FDA's drug short­ages leader wants com­pa­nies to start re­port­ing in­creas­es in de­mand

It is no se­cret that drug short­ages have been preva­lent in 2022. Sev­er­al ma­jor drug prod­ucts, such as amox­i­cillin and Adder­all, have been in short sup­ply for sev­er­al months and have led to mem­bers of Con­gress ap­ply­ing pres­sure on the FDA and HHS to re­solve the sit­u­a­tion.

Va­lerie Jensen

Speak­ing at a we­bi­nar host­ed by the Al­liance for a Stronger FDA, Va­lerie Jensen, the as­so­ciate di­rec­tor of the FDA’s Drug Short­age Staff, not­ed both the rise in qual­i­ty-re­lat­ed is­sues and in­creased de­mand for some prod­ucts. She called on com­pa­nies to re­port such de­mand in­creas­es, even though they are not cur­rent­ly re­quired to do so.

Dur­ing the Covid-19 pan­dem­ic, she said, the agency has seen new chal­lenges main­ly re­lat­ed to these in­creas­es in de­mand.

“Dur­ing the pan­dem­ic as well, we had com­pe­ti­tion on man­u­fac­tur­ing lines and that’s still oc­cur­ring due to vac­cine pro­duc­tion and oth­er Covid prod­ucts,” Jensen said. “So, the same prod­ucts are be­ing made on those lines that are mak­ing the vac­cines and Covid-re­lat­ed prod­ucts, and then that cre­ates a com­pe­ti­tion sit­u­a­tion.”

Jensen added that an in­crease in de­mand for man­u­fac­tur­ing com­modi­ties due to large-scale vac­cine pro­duc­tion is al­so lead­ing to short­ages. Items such as glass, fil­ters and vial hop­pers are in short sup­ply. And now the in­creased de­mand is cen­tered around the in­crease in drugs to counter res­pi­ra­to­ry ill­ness­es.

She said the phys­i­cal num­ber of drug short­ages cur­rent­ly sits at 123, which is “a lit­tle above nor­mal,” but there have been around 100 short­ages at any giv­en time over the past sev­en years. Some of those can be chalked up to com­pa­nies not pro­duc­ing the vol­umes re­quired to meet mar­ket de­mand. She al­so added that there were 38 new short­ages in 2021, but the FDA is still deal­ing with them this year.

For some tem­po­rary so­lu­tions, Jensen said that she has been co­or­di­nat­ing with in­ter­na­tion­al reg­u­la­to­ry au­thor­i­ties more of­ten, to find out what is be­ing mar­ket­ed and to see if they can im­port a drug in short sup­ply in the US. She is al­so co­or­di­nat­ing ex­perts to try to mit­i­gate the sit­u­a­tion, pro­vid­ing the pub­lic with wide­ly avail­able in­for­ma­tion as well as ex­pe­dit­ing the re­view of any­thing that man­u­fac­tur­ers need to boost sup­plies.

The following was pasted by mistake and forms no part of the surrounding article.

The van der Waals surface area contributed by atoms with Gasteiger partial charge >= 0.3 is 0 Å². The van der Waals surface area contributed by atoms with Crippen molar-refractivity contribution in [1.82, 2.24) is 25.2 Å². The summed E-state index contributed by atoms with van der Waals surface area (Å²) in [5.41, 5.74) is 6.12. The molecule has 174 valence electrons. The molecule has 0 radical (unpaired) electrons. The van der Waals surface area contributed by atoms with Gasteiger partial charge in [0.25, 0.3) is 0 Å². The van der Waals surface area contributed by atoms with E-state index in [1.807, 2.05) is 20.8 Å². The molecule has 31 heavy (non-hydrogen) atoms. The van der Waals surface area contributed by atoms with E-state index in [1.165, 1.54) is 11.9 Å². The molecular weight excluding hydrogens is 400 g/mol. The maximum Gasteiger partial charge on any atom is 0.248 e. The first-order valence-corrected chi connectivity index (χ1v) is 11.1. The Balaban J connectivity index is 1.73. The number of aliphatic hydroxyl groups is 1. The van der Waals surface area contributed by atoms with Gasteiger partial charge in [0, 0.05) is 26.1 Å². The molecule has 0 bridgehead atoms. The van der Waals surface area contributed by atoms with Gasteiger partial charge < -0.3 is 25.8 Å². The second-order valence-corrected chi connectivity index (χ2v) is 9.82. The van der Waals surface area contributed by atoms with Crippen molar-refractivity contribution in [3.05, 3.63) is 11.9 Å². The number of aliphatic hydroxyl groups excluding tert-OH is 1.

How­ev­er, Jensen said that the in­crease in the de­mand for drugs is not some­thing that will be go­ing away any­time soon.

“One thing that we re­al­ly see go­ing for­ward are these de­mand in­creas­es, this is some­thing that is fair­ly new to us. It’s some­thing that we’re look­ing at close­ly,” she said. “We would re­al­ly want com­pa­nies to in­form us if they’re see­ing spikes in de­mand be­cause that’s cur­rent­ly not re­quired.”

While pro­duc­ers do need to let the FDA know of sup­ply dis­rup­tion, com­pa­nies do not need to let the FDA know of spikes in de­mand, and Jensen would like to see this changed. Al­so, she would like to ap­ply dif­fer­ent us­es for sup­ply chain da­ta to look for sig­nals or pat­terns and ul­ti­mate­ly pre­dict short­ages.

Jensen added that in some cas­es it is im­pos­si­ble to pre­vent a short­age, but she stress­es that bet­ter no­ti­fi­ca­tion of when com­pa­nies are see­ing a spike in de­mand can be a key so­lu­tion:

In those cas­es, when we can pre­vent (a short­age), we are us­ing those same tools to pre­vent it. So, we’re ex­pe­dit­ing re­view, we’re look­ing at po­ten­tial ways that we can use flex­i­bil­i­ty to al­low a prod­uct to be on the mar­ket while the com­pa­ny fix­es a prob­lem. All of those tools are re­al­ly the same for pre­ven­tion and mit­i­ga­tion. But I think that re­al­ly the key is ear­ly no­ti­fi­ca­tion. The ear­li­er com­pa­nies let us know about an is­sue the ear­li­er we can deal with it.

With the uptick in res­pi­ra­to­ry ill­ness­es and short­ages of drugs such as amox­i­cillin, Jensen not­ed that it’s a mat­ter of reach­ing out and mon­i­tor­ing the mar­ket to see what man­u­fac­tur­ers are con­tend­ing with. Al­so, Jensen will look to work with phar­ma­cy as­so­ci­a­tions and oth­er trade groups to see what is oc­cur­ring at the phar­ma­cy lev­el and then “put all of those pieces to­geth­er” to try and help end the short­age.

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